On January 5th, Henry Holt and Company released “Fire and Fury: Inside the Trump White House,” a book by journalist Michael Wolff chronicling Donald Trump’s 2016 campaign as well as the President’s behavior. The exposé uses interviews and conversations, held over the course of 18 months with White House senior staff members as well as Trump himself, to paint a terrifying picture of our current president. Trump allegedly agreed to give Wolff access to the White House because he enjoyed an article about him that Wolff wrote for The Hollywood Reporter in 2016. However, Trump later tweeted that he “authorized Zero access to White House” and called the book “full of lies, misrepresentations and sources that don’t exist.”
Three days after the book’s publication, an attorney representing Trump sent a letter to Henry Holt and Company demanding that the publisher cease further dissemination of “Fire and Fury.” Elizabeth A. MacNamara, an attorney representing Henry Holt and Company, responded to Trump’s attorney in her own letter: “The president is free to call news ‘fake’ and to blast the media. That goes against convention, but it is not unconstitutional,” Sargent wrote. “But a demand to cease and desist publication—a clear effort by the President of the United States to intimidate a publisher into halting publication of an important book on the workings of the government—is an attempt to achieve what is called prior restraint. That is something that no American court would order as it is flagrantly unconstitutional.”
Trump’s outrage concerning “Fire and Fury” undoubtably stems from its unflattering portrayal of him—as well as its inclusion of numerous disparaging quotes from politicians and Trump family members regarding the President. (Supposedly, when it became clear that Trump was going to win the election, Melania “was in tears – and not of joy.” The book also reports that Rupert Murdoch called Trump an “f**king idiot” after speaking to him on the phone.) In addition, the book questions Trump’s mental health and fitness for office—a subject hat has been much debated by psychiatrists and citizens alike since the election. Wolff elaborated on this in an interview, which you can watch below, with Savannah Guthrie for NBC.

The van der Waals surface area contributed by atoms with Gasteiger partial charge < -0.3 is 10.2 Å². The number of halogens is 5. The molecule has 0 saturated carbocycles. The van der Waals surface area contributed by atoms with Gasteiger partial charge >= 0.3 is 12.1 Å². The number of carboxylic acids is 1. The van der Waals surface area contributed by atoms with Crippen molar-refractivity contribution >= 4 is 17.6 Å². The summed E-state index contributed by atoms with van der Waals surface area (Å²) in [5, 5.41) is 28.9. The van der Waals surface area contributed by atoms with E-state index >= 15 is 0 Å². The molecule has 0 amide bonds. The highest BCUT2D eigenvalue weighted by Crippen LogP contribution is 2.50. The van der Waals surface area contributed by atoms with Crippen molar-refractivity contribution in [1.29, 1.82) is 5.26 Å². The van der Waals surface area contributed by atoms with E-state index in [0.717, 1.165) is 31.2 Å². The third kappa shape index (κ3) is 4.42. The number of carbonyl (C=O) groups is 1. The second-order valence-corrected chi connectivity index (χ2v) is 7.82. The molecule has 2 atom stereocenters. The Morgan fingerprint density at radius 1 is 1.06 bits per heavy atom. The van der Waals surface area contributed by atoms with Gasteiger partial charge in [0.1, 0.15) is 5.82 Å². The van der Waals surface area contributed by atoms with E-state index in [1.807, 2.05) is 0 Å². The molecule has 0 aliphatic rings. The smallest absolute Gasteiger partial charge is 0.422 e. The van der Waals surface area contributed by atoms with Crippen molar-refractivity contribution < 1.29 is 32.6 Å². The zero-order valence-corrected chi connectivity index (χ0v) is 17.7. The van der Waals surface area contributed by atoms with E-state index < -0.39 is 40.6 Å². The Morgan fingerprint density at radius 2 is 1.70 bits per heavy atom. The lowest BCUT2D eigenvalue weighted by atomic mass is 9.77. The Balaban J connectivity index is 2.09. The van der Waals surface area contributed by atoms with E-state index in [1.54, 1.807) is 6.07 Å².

The book also discusses possible plans for Ivanka Trump to run for president herself. Wolff writes: “between themselves, the two had made an earnest deal: If sometime in the future the opportunity arose, she’d be the one to run for president. The first woman president, Ivanka entertained, would not be Hillary Clinton; it would be Ivanka Trump.”
Despite Donald Trump’s attempts to cease the book’s publication, its content has already reached thousands: it became the number one best-seller in print, e-book and audiobook on Amazon and the Apple iBooks Store following New York Magazine‘s publication of excerpts on January 3rd.